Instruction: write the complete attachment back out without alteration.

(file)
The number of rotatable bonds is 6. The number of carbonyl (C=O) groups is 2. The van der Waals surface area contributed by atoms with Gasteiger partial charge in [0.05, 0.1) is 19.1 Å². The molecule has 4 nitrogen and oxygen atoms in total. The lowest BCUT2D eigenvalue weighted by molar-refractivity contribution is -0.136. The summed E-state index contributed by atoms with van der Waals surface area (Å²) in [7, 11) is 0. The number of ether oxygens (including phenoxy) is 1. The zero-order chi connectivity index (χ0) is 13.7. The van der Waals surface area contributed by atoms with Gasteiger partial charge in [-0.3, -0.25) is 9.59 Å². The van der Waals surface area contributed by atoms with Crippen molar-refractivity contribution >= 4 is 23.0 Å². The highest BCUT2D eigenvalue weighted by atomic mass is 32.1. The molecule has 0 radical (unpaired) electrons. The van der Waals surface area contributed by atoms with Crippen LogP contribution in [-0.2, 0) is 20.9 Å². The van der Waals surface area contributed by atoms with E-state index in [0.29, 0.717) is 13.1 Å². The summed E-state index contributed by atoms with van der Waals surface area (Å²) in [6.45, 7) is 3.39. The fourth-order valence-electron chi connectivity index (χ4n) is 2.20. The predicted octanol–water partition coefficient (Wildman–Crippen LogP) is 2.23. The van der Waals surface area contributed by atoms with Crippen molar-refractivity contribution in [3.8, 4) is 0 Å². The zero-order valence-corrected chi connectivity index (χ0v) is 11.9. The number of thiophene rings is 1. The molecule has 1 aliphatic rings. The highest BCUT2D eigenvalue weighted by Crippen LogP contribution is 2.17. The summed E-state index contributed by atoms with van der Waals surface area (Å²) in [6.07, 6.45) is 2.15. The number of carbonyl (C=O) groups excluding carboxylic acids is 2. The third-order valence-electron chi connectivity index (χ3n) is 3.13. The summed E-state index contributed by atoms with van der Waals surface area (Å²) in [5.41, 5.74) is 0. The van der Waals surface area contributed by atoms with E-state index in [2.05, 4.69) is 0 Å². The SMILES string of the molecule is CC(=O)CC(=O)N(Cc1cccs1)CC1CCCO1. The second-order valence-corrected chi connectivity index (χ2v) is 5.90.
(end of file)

The number of rotatable bonds is 6. The number of carbonyl (C=O) groups is 2. The van der Waals surface area contributed by atoms with Gasteiger partial charge in [0.05, 0.1) is 19.1 Å². The molecule has 4 nitrogen and oxygen atoms in total. The lowest BCUT2D eigenvalue weighted by molar-refractivity contribution is -0.136. The summed E-state index contributed by atoms with van der Waals surface area (Å²) in [7, 11) is 0. The number of ether oxygens (including phenoxy) is 1. The zero-order chi connectivity index (χ0) is 13.7. The van der Waals surface area contributed by atoms with Gasteiger partial charge in [-0.3, -0.25) is 9.59 Å². The van der Waals surface area contributed by atoms with Crippen molar-refractivity contribution >= 4 is 23.0 Å². The highest BCUT2D eigenvalue weighted by atomic mass is 32.1. The molecule has 0 radical (unpaired) electrons. The van der Waals surface area contributed by atoms with Crippen LogP contribution in [-0.2, 0) is 20.9 Å². The van der Waals surface area contributed by atoms with E-state index in [0.29, 0.717) is 13.1 Å². The summed E-state index contributed by atoms with van der Waals surface area (Å²) in [6.45, 7) is 3.39. The fourth-order valence-electron chi connectivity index (χ4n) is 2.20. The predicted octanol–water partition coefficient (Wildman–Crippen LogP) is 2.23. The van der Waals surface area contributed by atoms with Crippen molar-refractivity contribution in [3.8, 4) is 0 Å². The zero-order valence-corrected chi connectivity index (χ0v) is 11.9. The number of thiophene rings is 1. The molecule has 1 aliphatic rings. The highest BCUT2D eigenvalue weighted by Crippen LogP contribution is 2.17. The summed E-state index contributed by atoms with van der Waals surface area (Å²) in [6.07, 6.45) is 2.15. The number of carbonyl (C=O) groups excluding carboxylic acids is 2. The third-order valence-electron chi connectivity index (χ3n) is 3.13. The summed E-state index contributed by atoms with van der Waals surface area (Å²) in [5.41, 5.74) is 0. The van der Waals surface area contributed by atoms with E-state index in [2.05, 4.69) is 0 Å². The SMILES string of the molecule is CC(=O)CC(=O)N(Cc1cccs1)CC1CCCO1. The second-order valence-corrected chi connectivity index (χ2v) is 5.90.